Swansea Pension Fund Begins £500 Million Switch to Low Carbon Index

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One of Wales’ biggest local government pension funds has started to reduce its carbon footprint by cutting the amount of cash invested in companies with high carbon intensity.

The City & County of Swansea Local Government Pension Scheme manages £2.1bn of funds for councils in Swansea and Neath Port Talbot as well as a number of other employers in the area.

Now the fund has started to reduce further its already low level of investments in carbon-related industries.

By the end of this month (note: July 2019) they will have transitioned £0.5bn of assets into a low carbon index tracking fund after a programme of trustee training which resulted in the adoption of the fund’s Environmental, Social, Governance (ESG) Policy which targeted a reduction in its carbon footprint.

Clive Lloyd, deputy leader of Swansea Council and chair of the scheme’s pension fund committee, said:

“Like many other pension funds, we think carefully about how the investments we manage for thousands of existing contributors and pensioners are able to maximise the required returns, whilst also being mindful of our responsibilities to the environment and future generations.

“That’s why last year we were the first local government pension scheme in Wales – and among only a small number in the world – to commission a review of our equity investment portfolio to find out the exact extent of our carbon and fossil fuel related investments.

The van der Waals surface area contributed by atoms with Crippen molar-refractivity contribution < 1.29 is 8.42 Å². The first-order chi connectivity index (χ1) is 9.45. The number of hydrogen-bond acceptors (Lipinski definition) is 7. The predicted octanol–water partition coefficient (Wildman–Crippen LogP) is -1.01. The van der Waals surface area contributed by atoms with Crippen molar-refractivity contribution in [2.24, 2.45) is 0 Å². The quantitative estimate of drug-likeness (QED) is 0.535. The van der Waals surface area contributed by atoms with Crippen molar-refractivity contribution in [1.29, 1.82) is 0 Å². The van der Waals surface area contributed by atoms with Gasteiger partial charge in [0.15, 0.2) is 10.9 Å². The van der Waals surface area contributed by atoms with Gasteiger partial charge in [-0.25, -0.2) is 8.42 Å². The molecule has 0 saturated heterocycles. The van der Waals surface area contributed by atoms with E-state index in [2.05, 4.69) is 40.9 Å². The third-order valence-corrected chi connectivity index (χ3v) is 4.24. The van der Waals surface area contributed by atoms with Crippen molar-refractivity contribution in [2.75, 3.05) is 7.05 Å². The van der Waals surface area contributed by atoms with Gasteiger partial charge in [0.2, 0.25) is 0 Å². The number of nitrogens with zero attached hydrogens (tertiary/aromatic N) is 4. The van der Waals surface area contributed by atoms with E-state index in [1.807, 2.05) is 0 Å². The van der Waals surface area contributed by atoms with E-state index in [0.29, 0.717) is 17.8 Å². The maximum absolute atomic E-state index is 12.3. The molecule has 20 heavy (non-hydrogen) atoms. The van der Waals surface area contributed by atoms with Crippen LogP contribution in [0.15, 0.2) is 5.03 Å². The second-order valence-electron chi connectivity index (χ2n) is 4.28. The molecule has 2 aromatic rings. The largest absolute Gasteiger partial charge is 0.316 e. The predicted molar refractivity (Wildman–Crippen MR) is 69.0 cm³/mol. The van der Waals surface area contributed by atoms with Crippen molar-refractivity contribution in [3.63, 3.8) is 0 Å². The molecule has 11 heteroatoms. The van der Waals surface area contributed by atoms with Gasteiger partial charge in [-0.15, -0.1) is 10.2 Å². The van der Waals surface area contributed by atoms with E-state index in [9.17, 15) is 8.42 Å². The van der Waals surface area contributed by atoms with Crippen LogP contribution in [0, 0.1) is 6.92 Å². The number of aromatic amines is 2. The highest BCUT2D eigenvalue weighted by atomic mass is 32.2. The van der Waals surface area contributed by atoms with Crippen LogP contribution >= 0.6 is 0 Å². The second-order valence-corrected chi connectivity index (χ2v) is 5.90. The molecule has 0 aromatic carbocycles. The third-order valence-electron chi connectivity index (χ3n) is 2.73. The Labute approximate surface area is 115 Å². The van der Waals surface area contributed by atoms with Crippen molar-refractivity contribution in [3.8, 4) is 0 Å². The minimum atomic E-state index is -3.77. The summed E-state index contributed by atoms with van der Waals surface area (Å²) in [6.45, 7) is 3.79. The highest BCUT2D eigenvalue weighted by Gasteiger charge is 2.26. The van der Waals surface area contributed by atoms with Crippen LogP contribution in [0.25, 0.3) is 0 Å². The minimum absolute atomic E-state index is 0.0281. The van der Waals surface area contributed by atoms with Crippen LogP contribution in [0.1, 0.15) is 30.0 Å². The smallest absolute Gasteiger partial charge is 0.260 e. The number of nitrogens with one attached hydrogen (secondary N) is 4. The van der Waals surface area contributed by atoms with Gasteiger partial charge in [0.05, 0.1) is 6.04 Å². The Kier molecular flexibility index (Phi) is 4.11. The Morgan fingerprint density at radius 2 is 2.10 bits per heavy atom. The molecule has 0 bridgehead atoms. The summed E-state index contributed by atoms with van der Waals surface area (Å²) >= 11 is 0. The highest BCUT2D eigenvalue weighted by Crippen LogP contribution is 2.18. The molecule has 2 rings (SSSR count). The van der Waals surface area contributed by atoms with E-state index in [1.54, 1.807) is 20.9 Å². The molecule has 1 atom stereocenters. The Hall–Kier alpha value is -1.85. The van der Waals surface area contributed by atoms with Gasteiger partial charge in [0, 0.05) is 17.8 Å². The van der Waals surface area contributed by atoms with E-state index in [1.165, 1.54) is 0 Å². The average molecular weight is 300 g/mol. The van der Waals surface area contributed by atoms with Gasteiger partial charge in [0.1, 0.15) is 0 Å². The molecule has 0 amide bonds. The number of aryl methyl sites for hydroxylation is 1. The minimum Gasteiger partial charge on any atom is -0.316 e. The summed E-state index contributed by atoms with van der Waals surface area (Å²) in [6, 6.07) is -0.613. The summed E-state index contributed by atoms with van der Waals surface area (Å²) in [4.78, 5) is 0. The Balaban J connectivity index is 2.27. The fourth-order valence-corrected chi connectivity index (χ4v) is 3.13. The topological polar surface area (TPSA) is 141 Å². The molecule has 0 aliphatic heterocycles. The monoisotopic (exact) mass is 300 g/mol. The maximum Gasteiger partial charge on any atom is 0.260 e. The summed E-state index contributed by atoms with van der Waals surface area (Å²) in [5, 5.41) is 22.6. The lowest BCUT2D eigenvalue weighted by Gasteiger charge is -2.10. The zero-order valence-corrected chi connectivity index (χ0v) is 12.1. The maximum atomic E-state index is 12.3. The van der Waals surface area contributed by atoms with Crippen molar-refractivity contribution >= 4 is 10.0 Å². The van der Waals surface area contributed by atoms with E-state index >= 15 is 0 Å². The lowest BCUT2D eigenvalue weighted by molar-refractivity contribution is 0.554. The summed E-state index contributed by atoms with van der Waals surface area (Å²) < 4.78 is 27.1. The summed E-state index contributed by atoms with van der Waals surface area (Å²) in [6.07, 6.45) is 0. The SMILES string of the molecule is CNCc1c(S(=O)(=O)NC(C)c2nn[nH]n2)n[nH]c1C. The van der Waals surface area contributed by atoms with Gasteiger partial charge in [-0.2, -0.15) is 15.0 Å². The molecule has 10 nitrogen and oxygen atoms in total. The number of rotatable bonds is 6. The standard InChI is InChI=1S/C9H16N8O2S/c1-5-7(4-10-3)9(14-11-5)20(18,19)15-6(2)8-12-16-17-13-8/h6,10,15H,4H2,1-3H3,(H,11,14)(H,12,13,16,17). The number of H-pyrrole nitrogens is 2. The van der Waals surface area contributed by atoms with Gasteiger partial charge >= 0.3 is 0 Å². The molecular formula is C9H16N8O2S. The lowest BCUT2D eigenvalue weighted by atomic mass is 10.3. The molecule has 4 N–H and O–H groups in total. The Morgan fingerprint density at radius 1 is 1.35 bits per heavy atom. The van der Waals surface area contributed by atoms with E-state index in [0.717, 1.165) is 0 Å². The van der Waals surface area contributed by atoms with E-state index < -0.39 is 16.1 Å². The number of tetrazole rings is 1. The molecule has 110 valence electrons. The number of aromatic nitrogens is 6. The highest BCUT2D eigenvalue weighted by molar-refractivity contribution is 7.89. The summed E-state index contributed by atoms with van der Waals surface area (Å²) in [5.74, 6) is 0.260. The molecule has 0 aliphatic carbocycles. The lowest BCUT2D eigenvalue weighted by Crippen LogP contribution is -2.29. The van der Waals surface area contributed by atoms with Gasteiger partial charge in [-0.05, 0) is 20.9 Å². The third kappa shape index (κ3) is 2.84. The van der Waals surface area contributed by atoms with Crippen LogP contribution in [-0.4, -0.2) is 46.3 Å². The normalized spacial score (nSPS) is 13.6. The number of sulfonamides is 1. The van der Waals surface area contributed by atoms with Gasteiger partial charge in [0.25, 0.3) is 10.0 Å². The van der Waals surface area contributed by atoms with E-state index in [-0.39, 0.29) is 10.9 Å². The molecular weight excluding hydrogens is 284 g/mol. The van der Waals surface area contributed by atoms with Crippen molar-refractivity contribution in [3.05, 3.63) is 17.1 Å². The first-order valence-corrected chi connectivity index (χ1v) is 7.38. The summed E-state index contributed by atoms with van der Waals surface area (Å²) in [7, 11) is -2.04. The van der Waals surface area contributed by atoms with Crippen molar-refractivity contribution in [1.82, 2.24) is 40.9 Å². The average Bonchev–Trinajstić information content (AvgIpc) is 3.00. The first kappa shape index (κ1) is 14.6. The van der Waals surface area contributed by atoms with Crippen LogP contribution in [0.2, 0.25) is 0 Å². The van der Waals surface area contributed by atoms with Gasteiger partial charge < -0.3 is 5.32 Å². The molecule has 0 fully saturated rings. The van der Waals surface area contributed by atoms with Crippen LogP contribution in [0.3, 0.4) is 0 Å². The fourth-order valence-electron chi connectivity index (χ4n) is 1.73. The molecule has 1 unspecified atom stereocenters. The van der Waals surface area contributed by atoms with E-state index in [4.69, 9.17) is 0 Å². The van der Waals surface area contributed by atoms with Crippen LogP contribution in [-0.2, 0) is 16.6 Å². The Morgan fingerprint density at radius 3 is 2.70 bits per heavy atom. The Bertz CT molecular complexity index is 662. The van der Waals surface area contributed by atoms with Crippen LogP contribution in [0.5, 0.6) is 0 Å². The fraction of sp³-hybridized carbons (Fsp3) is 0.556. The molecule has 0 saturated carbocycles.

“The review showed that our investments in carbon-related industries were already 9% below the pension industry average. But, over the coming years, it is important that the world reduces its reliance on fossil fuels and carbon-based products, so it’s important that our investments reflect that too.

“Since the review, the committee has been looking carefully at the potential impact on the fund of reducing its listed equity exposure to investments in fossil fuel companies by up to 50% by 2022.

“This initial transition of £0.5bn – which started on July 3 – will  go a considerable way to meeting our commitment.

“As a committee we recognise the risk that climate change poses to society in general as well as to the viability of pension funds like our own. But we also have to make sure that the return on our investments is enough to provide suitable pensions for our pensioners in the years to come.

“As a very long-term investor we also need to ensure the money we manage and invest on behalf of our members balances the need for a sufficient investment return while at the same time reducing our exposure to carbon and fossil fuel-producing firms as we make the transition to a low carbon economy.”

The carbon reduction decision was made with reference to the ESG policy. An update on the initiative will be given to a meeting of the committee this Thursday (note: July 11).

Alongside its carbon reduction programme in its listed equity portfolio, the fund also actively seeks to invest in energy-efficient infrastructure projects (renewables, solar, alternative fuels) and clean tech in other parts of its portfolio, always seeking to optimise its return, whilst having a positive environmental impact.

Swansea Council is setting out to become one of the most energy-efficient local authorities in Wales.

Over the last decade the council has slashed its carbon footprint by 30%, but has plans to go even further over the coming years.

A notice of motion aimed at declaring a Climate Emergency was agreed by full council on June 27. It calls on the city as a whole to play its part in tackling the challenges of climate change.

The council has set an example with recent initiatives including creating the biggest electric vehicle fleet of any local authority in Wales, spending more than £6m introducing LED street lighting and retro-fitting hundreds of council homes with energy-efficient boilers and kitchens.

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